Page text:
My Response To JSA Payments Being Stopped

Dear Sir/Madam

After returning to the UK from 28 weeks abroad in Turkey and Syria volunteering I applied to Jobseekers Allowance whilst I searched for a job.
I currently live at home with my Mother and Grandparents to minimise expenses and attempt to save myself some money.

On the morning of Monday 22nd April I received a letter from my local Job Centre saying that my Jobseekers Allowance (JSA) payments have been stopped because I failed to apply for a job recommended by the job centre. I am absolutely furious about this decision and I intend to challenge, and overturn it.


I fully understand that there are people who use the benefits system in order to live an easy life, taking advantage of the system, the benefit “scroungers”. I am quite clearly not one of those people and I do not intend to be on JSA for a long time. I have no desire to live at home with my family and I have no desire to resort to signing-on in order to get money. Since applying for JSA I have made 17 separate job applications for positions and vacancies. However this has obviously not been taken into consideration when looking at my case as whoever has decided to stop my payments has surely decided that I am not actively seeking work, or at least not looking hard enough.
Details of all my job applications are below and you are more than welcome to speak to the employers to confirm my applications.

– In February I applied for a position at Arche Nova.
– In February I applied for a position at Caritas.
– On March 13th I applied for a Research Assistant position at ONE.
– On March 19th I applied for a job in Cancer Research UK Store.
– On March 19th I applied for an Overseas Operation Officer at Frontier.
– On March 20th I applied to International Citizen Service.
– On March 26th I sent an application for a Grant to Lush in the hope of continuing a project I established whilst in Turkey.
– On March 28th I applied for the Speakers Parliament Placement Scheme.
– On April 1st I applied for 1 Year Peaceworker.
– On April 1st I applied for Graduate Management Trainee.
– On April 18th I applied for a Bar Staff position.
– On April 18th I applied for Service Manager, Education and Engagement role with the Red Cross.
– On April 21st I applied for two jobs in Ladbrokes.
– On April 21st I applied for Admin Assistant at Pisys.net.
– On April 22nd I applied for Junior Recruitment Consultant at Hydrogen International.
– On April 22nd I applied for Graduate Recruitment Consultant at Hays.

 As well as all these job applications I regularly update my profile on LinkedIn, networking with other users and checking available jobs, I check Universal Job Match, Charity Jobs and Gumtree, have taken two online tests to see whether I am suitable for a job, have been invited for an assessment day with Raleigh International, checked reliefweb.net, idealist.org,jobsite.co.uk, indeed.com, cvlibrary, Brightonandhovejobs.com,jobs.thisisouthwales.co.uk. totaljobs.com and have uploaded CV’s to various job websites.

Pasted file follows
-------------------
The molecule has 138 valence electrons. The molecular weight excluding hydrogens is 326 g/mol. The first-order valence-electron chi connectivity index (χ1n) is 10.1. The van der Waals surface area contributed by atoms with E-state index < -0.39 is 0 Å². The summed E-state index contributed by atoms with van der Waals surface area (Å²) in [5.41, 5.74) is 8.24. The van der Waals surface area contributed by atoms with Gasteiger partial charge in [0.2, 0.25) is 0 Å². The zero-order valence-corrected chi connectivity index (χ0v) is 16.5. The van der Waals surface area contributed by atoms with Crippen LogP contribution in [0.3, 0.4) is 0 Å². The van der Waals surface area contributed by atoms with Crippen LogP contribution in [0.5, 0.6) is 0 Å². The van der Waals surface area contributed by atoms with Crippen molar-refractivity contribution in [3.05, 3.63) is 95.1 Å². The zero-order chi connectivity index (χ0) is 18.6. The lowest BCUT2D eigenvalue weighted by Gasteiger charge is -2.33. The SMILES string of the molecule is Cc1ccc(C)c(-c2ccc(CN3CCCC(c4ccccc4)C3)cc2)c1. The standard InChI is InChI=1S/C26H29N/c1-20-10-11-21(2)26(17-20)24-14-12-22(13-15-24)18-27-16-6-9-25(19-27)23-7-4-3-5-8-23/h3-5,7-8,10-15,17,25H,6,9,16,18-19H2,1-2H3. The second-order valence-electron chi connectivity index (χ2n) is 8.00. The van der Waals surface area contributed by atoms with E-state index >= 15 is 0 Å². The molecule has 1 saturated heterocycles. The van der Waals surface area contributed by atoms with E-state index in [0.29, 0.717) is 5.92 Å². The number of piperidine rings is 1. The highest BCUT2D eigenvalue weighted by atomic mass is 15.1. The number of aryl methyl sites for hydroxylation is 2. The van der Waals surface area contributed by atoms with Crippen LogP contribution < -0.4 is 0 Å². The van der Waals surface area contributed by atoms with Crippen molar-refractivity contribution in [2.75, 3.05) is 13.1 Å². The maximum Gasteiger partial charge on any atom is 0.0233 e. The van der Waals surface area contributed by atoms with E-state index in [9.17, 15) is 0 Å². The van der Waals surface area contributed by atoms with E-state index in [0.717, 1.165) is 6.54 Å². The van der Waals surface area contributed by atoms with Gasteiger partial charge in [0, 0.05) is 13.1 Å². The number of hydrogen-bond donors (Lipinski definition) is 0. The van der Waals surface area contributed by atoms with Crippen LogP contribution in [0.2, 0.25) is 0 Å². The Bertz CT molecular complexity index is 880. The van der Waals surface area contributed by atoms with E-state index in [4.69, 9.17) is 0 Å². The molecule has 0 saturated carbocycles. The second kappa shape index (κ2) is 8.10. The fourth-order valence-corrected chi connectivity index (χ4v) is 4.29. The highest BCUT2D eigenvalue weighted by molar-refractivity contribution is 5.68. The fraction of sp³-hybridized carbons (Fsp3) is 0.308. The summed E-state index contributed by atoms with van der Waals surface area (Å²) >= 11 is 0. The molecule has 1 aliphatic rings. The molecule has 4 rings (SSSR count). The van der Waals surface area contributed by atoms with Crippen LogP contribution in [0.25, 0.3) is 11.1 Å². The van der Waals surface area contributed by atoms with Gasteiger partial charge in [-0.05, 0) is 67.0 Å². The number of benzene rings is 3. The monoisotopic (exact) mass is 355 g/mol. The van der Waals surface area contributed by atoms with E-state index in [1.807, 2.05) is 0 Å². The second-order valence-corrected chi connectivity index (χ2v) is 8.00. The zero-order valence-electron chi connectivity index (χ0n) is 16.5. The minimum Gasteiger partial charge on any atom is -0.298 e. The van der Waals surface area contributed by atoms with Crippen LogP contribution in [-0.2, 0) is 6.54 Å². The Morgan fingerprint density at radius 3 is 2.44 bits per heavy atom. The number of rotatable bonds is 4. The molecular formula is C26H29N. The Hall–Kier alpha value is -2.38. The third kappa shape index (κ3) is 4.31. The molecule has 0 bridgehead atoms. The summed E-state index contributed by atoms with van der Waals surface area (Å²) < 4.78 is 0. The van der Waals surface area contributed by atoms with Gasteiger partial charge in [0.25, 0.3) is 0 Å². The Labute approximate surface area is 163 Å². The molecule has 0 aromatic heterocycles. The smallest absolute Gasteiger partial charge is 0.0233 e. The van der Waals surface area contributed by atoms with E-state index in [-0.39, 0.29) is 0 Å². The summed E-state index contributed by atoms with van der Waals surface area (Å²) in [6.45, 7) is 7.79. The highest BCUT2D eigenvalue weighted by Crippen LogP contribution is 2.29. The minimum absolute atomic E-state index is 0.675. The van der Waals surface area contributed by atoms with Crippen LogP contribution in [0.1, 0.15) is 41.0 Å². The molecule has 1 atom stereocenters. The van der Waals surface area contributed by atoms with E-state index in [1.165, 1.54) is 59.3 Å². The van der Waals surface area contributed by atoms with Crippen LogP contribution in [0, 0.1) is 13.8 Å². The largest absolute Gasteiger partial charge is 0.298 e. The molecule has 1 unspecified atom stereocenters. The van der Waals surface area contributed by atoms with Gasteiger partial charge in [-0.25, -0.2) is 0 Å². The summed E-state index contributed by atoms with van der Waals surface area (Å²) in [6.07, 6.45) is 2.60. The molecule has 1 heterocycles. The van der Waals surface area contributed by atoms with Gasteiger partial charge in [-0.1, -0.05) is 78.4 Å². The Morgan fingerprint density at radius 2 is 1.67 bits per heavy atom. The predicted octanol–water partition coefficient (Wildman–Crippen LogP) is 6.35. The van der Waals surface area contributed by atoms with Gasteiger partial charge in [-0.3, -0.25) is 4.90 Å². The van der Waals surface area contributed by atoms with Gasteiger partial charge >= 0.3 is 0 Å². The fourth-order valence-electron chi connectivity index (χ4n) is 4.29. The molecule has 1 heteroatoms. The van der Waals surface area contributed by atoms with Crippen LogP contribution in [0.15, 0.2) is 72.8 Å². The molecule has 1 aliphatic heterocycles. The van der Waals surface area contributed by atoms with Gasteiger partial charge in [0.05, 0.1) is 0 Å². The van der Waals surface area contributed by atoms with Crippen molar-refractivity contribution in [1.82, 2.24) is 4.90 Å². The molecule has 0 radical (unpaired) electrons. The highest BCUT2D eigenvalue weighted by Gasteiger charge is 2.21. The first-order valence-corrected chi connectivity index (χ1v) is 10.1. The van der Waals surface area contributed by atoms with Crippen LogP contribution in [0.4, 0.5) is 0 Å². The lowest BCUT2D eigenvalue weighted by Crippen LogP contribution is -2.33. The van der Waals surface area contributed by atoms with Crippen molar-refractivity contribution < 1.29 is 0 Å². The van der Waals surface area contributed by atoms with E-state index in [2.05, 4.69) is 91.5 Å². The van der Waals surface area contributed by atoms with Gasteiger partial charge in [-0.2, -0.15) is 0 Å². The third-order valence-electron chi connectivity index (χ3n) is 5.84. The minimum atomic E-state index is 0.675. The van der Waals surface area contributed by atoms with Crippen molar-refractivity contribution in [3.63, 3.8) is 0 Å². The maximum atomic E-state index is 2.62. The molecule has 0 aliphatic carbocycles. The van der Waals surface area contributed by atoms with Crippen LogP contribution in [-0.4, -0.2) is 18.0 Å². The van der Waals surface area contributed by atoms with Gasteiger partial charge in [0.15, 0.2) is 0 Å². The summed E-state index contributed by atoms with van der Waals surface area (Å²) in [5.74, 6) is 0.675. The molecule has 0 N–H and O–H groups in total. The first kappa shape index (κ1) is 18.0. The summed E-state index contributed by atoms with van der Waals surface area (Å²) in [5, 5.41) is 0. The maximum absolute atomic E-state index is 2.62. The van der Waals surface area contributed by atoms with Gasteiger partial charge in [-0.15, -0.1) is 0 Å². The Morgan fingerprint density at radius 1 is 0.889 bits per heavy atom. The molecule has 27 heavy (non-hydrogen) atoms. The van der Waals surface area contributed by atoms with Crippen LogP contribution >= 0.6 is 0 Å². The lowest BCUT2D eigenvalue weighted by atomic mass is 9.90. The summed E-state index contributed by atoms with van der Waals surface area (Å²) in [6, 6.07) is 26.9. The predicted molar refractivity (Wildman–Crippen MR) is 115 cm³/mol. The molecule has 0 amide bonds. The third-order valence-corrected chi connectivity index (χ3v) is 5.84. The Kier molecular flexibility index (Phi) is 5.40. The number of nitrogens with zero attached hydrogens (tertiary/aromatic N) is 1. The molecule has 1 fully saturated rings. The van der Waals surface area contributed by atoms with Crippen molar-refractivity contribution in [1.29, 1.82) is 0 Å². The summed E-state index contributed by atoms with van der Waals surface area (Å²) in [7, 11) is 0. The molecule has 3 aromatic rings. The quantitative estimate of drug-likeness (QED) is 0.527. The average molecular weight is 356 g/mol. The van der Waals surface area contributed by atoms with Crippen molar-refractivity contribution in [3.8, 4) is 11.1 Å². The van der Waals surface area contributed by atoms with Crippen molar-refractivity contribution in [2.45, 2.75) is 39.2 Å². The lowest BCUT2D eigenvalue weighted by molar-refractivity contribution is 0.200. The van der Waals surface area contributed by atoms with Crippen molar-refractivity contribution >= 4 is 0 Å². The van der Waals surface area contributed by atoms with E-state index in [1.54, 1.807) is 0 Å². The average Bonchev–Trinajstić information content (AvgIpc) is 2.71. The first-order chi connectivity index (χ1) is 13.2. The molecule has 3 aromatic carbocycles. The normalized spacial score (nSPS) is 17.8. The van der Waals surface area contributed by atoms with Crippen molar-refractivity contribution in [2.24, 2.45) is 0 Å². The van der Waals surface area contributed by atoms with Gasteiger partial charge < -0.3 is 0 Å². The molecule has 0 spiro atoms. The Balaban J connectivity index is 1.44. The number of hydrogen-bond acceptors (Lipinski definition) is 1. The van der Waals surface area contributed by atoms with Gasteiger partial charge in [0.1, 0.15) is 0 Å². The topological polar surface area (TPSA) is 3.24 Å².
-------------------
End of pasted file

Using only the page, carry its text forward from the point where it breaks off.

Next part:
But again obviously none of these factors are taken into consideration and my payments have now been halted until July 18th.

Quite obviously I am taking considerable steps in order to find a job and place of work and just because I failed to apply for one job that the job centre has deemed worthy, now means that I am no longer entitled to financial assistance.I find this absolutely ridiculous. I really cant understand the logic behind such an action, not only in my case but in the wider scheme of things also.

Firstly government interference in peoples lives should be kept at a minimum and the hunt for a place of work should be an independent action. Perhaps at times there should be assistance but there should never be the use, or threat, of force by the government. As long as a candidate is applying for jobs and genuinely looking for places of work then the government should have no right dictating to him/her what jobs they should be applying for, and in turn what jobs they consider the candidate suitable to work. Where a person works should be their own decision and their own choice. They should not in anyway be coerced into applying for a position by the threat of having their benefits taken away. The stipulation of taking a certain amount of steps each week towards finding a job is acceptable and as long as a claimant is doing that then there should be no further interference.
Secondly I would be delighted to hear what the pursued goal of this action is. Claimants are on JSA due to not having enough money to live off whilst being out of work.By cutting these benefits what is then expected of the claimant? How is he/she meant to find a job and furthermore, how is he/she meant to survive? Now that my JSA has been cut I have no money to print off CV’s and no money to travel to any potential interviews. Luckily my family are extremely kind and are supporting me through my period of unemployment despite the fact my Grandparents are retired and my Mother earns little money. What happens to those claimants who are less fortunate than myself? Those who don’t have a family who support them with a bed, a roof and food? It’s a disgraceful act punishing those in society who are in most need of help and support. Ninety days of no financial support does in no way correspond with the point of the job centres existence. The reason for its being is to help those that need it,in finding employment. Cutting all financial support will morally, ethically and legally go against the very aims the job centre stands for. Thirdly, one can only assume that the purpose of the ninety days whereby I cannot claim JSA is a punishment for not obeying the powers that be. Why is this figure ninety days? What is it that is meant to be accomplished in this period? And why on the ninety first day can I claim JSA again, what has changed? I find this totally illogical.